# Interpreter for an assembly language with variadic instructions

I am currently implementing a virtual machine that runs a programming language similar to assembly. The difference is that an instruction in this language can have any number of operands. and the machine should not give an error. whatever the operand is inside the memory, the machine should make sense out of it. If the machine only has four registers (r0-r3) and an operand is r5 then the operand will be referring to register 1 (5 % 4 = 1). the operand has two addressing modes only. register 'r' and array register 'a'

Example:

add r5       // r1 += 2
add a0, r5   //for all i in array_register[0] .. a[i] += r1


The virtual machine has 4 registers (defined as floats)

std::array<float, 4> registers;


and 4 array registers. The array register contains an array of size defined as MAX_ARRAY_SIZE (the virtual machine's hardware array size) and an integer that states the size of the array assigned to that array register.

typedef std::pair<int, std::array<float, MAX_ARRAY_SIZE>> array_data;
std::array<array_data, 4> array_registers;


The memory is defined:

std::vector<Instruction> translated_memory;


An Instruction holds a label, an operator and a vector of operands

/*struct that holds an instruction with its operands in a translated memory*/
struct Instruction
{
Operator op;
int label;
Operands operands;

};


Operators are defined in an enum

/*enum that holds all the instructions set*/

enum Operator {
//only 4 for simplicity of the question
//MATHEMATICAL INSTRUCTIONS
};


An operand is defined as pair of bool (true for array addressing mode and false for normal register addressing mode) and a float that has the value of the operand.

Operands (used in Instruction struct) is vector of operands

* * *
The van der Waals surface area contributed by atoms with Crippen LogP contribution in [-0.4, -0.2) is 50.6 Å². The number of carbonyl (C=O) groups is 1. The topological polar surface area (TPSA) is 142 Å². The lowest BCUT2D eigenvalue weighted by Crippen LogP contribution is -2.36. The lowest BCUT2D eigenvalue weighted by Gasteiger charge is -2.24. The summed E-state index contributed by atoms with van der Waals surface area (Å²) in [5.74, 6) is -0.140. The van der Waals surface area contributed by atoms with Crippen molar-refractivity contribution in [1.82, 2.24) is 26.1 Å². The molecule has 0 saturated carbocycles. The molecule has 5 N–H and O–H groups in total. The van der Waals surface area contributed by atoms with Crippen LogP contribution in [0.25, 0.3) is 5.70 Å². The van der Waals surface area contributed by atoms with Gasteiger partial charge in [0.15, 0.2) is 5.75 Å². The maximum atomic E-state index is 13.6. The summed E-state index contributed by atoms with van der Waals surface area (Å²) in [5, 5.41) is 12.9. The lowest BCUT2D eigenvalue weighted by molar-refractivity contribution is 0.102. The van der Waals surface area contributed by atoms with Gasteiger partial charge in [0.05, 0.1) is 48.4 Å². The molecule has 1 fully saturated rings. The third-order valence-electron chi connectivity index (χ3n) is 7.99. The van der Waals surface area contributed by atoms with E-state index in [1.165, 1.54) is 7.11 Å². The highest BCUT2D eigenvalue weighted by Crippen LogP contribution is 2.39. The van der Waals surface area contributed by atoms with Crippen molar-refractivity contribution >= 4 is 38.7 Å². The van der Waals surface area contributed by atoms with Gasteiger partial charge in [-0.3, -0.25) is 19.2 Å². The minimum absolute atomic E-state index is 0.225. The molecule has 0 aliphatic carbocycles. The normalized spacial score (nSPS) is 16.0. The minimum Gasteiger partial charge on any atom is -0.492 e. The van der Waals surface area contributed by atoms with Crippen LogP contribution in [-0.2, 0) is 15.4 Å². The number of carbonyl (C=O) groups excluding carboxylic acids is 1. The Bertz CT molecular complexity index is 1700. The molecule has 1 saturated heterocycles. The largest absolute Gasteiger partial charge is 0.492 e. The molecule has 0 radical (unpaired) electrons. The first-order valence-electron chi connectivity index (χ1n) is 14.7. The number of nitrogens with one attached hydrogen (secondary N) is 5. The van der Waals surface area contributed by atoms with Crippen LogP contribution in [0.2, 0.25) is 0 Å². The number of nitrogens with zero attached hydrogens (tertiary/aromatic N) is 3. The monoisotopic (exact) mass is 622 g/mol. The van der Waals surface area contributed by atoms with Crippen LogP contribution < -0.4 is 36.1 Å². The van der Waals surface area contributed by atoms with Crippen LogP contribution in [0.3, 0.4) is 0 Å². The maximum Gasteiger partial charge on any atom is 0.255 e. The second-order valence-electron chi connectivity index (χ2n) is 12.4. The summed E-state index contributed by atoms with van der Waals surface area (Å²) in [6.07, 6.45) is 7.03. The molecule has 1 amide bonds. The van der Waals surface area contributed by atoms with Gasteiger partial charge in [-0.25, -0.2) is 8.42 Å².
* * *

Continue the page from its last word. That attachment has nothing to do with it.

typedef std::vector<std::pair<bool, float >> Operands;


For every operator there is a c++ function.

The function of any operator has the following definition:

typedef void(*FunctionOfInstruction)(Operands);


A map is used to map the operator enum with the its function:

std::map<Operator, FunctionOfInstruction> instruction_functions;


Ahe add operator for example, has a function

void _ADD(Operands operands);


and is mapped in the map instruction_functions as follows:

instruction_functions[Operator::ADD] = &_ADD;


The VM runs, after loading the memory; translated_memory

void run_vm()
{
//std::cout << "inside run \n";
if (translated_memory.empty())  return;

pc = 0;
while (true)
{
if (pc > translated_memory.size() - 1)  return;
instruction_functions[translated_memory.at(pc).op(translated_memory.at(pc).operands);
}
}


My problem is in the implementation of the functions being mapped to operators. this is how the _SUB function looks like:

void _SUB(Operands operands)
{
if (operands.size() == 0)
{
//SUB .. r0--
registers[0]--;
}
else if (operands.size() == 1)
{
if (operands[0].first == IS_ARRAY)
{
//SUB aX    .. aX[i]-- for all used i in aX
for (auto it = array_registers[(int)operands[0].second % 4].second.begin();
it != array_registers[(int)operands[0].second % 4].second.begin()
+ array_registers[(int)operands[0].second % 4].first; ++it)

*it--;

}
else
{
//SUB rX    .. rX--
registers[(int)operands[0].second % 4]--;
}
}
else
{
if (operands[0].first == IS_ARRAY && operands[1].first == IS_ARRAY)
{
//SUB aX, aY    .. aX[i]-=aY[i]   for all used i in aX and aY
for (auto i = 0; (i < array_registers[(int)operands[0].second % 4].first
&& i < array_registers[(int)operands[1].second % 4].first); i++)

array_registers[(int)operands[0].second % 4].second[i] -=
array_registers[(int)operands[1].second % 4].second[i];

}
else if (operands[0].first == IS_ARRAY && operands[1].first == !IS_ARRAY)
{
//SUB aX, rY    .. aX[i]+=rY    for all used i in aX